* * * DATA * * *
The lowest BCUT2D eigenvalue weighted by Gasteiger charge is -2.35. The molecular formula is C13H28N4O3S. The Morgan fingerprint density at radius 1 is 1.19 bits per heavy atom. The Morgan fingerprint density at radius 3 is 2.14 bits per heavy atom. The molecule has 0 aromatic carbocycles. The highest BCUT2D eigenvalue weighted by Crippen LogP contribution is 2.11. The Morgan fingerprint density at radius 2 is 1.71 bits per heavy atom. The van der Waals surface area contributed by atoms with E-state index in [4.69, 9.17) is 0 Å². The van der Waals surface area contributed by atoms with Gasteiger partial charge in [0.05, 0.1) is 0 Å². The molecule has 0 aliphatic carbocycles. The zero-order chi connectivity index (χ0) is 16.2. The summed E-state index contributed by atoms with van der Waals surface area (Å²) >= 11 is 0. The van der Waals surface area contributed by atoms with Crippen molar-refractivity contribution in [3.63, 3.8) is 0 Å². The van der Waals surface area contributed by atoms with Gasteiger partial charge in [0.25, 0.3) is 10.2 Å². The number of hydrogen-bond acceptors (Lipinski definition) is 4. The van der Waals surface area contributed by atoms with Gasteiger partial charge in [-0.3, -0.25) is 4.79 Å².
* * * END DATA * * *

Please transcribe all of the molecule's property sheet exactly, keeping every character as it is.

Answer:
The lowest BCUT2D eigenvalue weighted by Gasteiger charge is -2.35. The molecular formula is C13H28N4O3S. The Morgan fingerprint density at radius 1 is 1.19 bits per heavy atom. The Morgan fingerprint density at radius 3 is 2.14 bits per heavy atom. The molecule has 0 aromatic carbocycles. The highest BCUT2D eigenvalue weighted by Crippen LogP contribution is 2.11. The Morgan fingerprint density at radius 2 is 1.71 bits per heavy atom. The van der Waals surface area contributed by atoms with E-state index in [4.69, 9.17) is 0 Å². The van der Waals surface area contributed by atoms with Gasteiger partial charge in [0.05, 0.1) is 0 Å². The molecule has 0 aliphatic carbocycles. The zero-order chi connectivity index (χ0) is 16.2. The summed E-state index contributed by atoms with van der Waals surface area (Å²) >= 11 is 0. The van der Waals surface area contributed by atoms with Crippen molar-refractivity contribution in [3.63, 3.8) is 0 Å². The van der Waals surface area contributed by atoms with Gasteiger partial charge in [0.25, 0.3) is 10.2 Å². The number of hydrogen-bond acceptors (Lipinski definition) is 4. The van der Waals surface area contributed by atoms with Gasteiger partial charge in [-0.3, -0.25) is 4.79 Å².